The recent Radio 4 documentary, 'On The Outside It Looked Like An Old Fashioned Police Box' looked at the Target novelizations of the 1970s, 80s and 90s. Quirky and compelling, the programme was clearly a labour of love for writer/presenter Mark Gatiss and producer Simon Hollis. So we were quick to catch up with them and get the low down on windswept holidays, purple spines, Doctor Two and oh yes, Doctor Who...
Which came first for you? A passion for the books or a love of the TV show?
Mark Gatiss: Oh the TV show, of course. My first memory is 'Spearhead from Space'. The Autons (not quite) crashing through the shop window. But the books very not far after.
Simon Hollis: The TV programme always came first - I was hooked before I learned to read. But the Target books were the first books I ever bought myself, out of my own pocket money. I particularly loved the covers, especially The Three Doctors and Doctor Who and The Web of Fear.
Did any TV adventures disappoint you after you'd read the book first?
MG: Hard to say because most of the ones I hadn't seen no longer exist! I do remember being very sad that the brilliant last line of 'The War Games' book wasn't in the TV version. After the Doctor has been exiled and forcibly regenerated two Time Lords ponder whether they've done the right thing. They agree that the Doctor would never have fitted in with them. 'Shame', says one, 'he'd have brightened the place up no end'.
SH: Doctor Who and the Doomsday Weapon is the novelization of the rather plodding 'Colony in Space'. The book had a better title (obviously) and the cover was particularly fine, a Chris Achillios montage with this giant pair of demonic claws exuding cosmic energy under the image of Jon Pertwee's head. It just looked great; it was tighter plot-wise too. When I finally saw 'Colony In Space' I thought it hadn't done the novelization justice!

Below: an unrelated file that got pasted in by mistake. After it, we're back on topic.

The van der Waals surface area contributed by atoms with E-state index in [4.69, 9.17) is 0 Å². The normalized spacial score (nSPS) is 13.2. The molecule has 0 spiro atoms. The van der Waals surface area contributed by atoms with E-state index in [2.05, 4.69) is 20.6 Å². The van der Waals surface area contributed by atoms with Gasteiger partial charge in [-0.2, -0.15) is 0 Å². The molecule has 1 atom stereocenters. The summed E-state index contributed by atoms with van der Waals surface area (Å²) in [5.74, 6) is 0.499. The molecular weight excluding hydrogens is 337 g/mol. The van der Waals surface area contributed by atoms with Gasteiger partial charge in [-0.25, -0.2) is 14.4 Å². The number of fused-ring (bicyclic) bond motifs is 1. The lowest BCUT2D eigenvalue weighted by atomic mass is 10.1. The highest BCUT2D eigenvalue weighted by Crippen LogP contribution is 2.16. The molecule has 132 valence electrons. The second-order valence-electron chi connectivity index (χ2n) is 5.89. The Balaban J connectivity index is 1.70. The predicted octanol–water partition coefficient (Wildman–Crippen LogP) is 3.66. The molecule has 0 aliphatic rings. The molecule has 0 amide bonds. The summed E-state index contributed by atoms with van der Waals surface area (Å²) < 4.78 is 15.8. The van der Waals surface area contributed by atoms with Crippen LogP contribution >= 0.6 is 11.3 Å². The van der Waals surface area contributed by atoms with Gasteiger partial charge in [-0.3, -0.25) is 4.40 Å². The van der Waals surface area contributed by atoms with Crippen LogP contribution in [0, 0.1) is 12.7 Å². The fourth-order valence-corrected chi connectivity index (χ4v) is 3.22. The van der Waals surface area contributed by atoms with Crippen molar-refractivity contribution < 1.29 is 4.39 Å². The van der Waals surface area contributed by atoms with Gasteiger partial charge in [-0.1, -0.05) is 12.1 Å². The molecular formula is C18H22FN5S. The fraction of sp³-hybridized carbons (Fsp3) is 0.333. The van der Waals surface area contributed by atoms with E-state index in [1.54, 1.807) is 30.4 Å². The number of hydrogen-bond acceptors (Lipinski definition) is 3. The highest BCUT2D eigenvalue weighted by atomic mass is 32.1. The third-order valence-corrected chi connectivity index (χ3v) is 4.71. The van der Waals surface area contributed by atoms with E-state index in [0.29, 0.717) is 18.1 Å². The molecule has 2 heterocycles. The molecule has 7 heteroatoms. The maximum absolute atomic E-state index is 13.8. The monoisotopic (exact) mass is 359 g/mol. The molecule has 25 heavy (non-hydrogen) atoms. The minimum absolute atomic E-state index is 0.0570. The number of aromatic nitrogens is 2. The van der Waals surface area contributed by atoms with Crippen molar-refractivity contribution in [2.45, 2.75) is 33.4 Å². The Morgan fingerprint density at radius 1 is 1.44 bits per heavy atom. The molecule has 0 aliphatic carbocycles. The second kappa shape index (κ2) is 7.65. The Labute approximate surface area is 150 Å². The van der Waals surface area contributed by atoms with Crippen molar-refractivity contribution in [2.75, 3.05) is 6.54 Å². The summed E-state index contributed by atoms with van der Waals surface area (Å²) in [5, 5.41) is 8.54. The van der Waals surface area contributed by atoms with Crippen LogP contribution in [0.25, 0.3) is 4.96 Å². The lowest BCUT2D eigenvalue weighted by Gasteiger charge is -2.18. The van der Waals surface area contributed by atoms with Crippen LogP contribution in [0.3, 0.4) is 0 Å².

Doctor Who and the Visitation. Photo cover. Good thing or a crime against nature?
MG: Having seen the painted original I can understand Peter Davison's reluctance to approve it! But generally, a shame. The photo covers were very bland when you think back to the glories of the older books.
SH: The move to replace commissioned art with dull photo stills was a pity, and some of the 1980s covers were just unforgivable. I remember the novelization of Arc of Infinity, with bad photo cut outs slapped onto a single colour background, just looked, well, terrible. Stupid new 'futuristic' typeset too. They don't compare to the earlier editions of the Target range.
How would you have been described in one of those early Target novelizations?
MG: "A too-tall man with a beak of a nose and sparse reddish hair".
SH: I think in the best Target tradition it would be about the eyes - "funny and sad at the same time" (as often they are) but having them "mask a keen intelligence" would be good too.
Which was the scariest book? (Genesis of the Daleks surely, because the blurb said something like 'Even the Doctor can't win every time' which implied he was going to fail, tragically).